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Immunol Cell Biol. 2011 Nov;89(8):853-60. doi: 10.1038/icb.2011.4. Epub 2011 Feb 15.

Gp91(phox) contributes to the development of experimental inflammatory bowel disease.

Author information

1
Discipline of Pathology, Bosch Institute and School of Medical Sciences, University of Sydney, Sydney, New South Wales, Australia. bobbao@med.usyd.edu.au

Abstract

Inflammatory bowel disease (IBD) is related to dysfunction of intestinal immunity. Neutrophils have an important role in innate immunity via the oxidative burst, using the p47phox- and gp91(phox)-containing NAD(P)H oxidase known as Nox2. In dextran sulphate sodium (DSS)-induced colitis, no significant difference in inflammation between p47(phox-/-) and wild-type (WT) mice was reported, but there was improved endothelium-dependent arteriolar dilation in gp91(phox-/-) mice, compared with that in WT mice. Gp91(phox) and p47 (phox) are not only essential components of phagocyte Nox2, but also have roles in other enzymes. Thus the differences in response of their respective gene knockout mice to DSS challenge are not completely unexpected, but need further investigation. The clinicopathological changes and immunological responses to DSS challenge have not been fully described in gp91(phox-/-) mice. Thus we treated WT and gp91(phox-/-) mice with 2.5% DSS for 7 days. The gp91(phox-/-) mice developed less severe colitis than WT mice following DSS treatment, reflected by a smaller body weight loss, less rectal bleeding and fewer histopathological changes. Less colonic myeloperoxidase was observed in gp91(phox-/-), compared with WT mice, following DSS challenge, correlating with interleukin (IL)-6 production. IL-10 was upregulated in both gp91(phox-/-) and WT mice, but was significantly higher in the latter, following 7 days DSS challenge. These results suggest that gp91(phox-/-) mice are less susceptible to acute DSS-induced colitis, possibly because of a reduced oxidative burst in the intestine and, consequently, less tissue damage.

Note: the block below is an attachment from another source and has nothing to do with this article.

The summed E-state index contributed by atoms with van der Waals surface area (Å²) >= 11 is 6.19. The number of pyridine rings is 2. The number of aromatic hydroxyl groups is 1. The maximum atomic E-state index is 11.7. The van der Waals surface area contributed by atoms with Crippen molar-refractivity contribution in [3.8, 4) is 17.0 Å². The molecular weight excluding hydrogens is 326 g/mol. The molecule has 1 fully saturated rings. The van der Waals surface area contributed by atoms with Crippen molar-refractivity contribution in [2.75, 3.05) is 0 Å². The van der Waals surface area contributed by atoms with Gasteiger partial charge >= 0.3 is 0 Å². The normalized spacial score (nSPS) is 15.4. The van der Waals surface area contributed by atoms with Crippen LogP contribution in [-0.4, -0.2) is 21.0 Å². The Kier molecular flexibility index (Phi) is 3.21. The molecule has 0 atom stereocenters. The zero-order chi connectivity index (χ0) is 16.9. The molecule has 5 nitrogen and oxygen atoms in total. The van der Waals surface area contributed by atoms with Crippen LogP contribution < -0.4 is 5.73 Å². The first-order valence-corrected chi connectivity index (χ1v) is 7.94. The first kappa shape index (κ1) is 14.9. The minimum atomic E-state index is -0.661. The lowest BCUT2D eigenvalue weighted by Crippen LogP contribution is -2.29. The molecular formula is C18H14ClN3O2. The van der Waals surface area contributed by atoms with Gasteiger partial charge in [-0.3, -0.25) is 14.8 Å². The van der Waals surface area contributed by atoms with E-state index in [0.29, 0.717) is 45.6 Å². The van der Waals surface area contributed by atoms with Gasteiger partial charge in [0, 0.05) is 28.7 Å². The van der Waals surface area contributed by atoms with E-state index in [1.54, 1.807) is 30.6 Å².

PMID:
21321580
DOI:
10.1038/icb.2011.4
[Indexed for MEDLINE]

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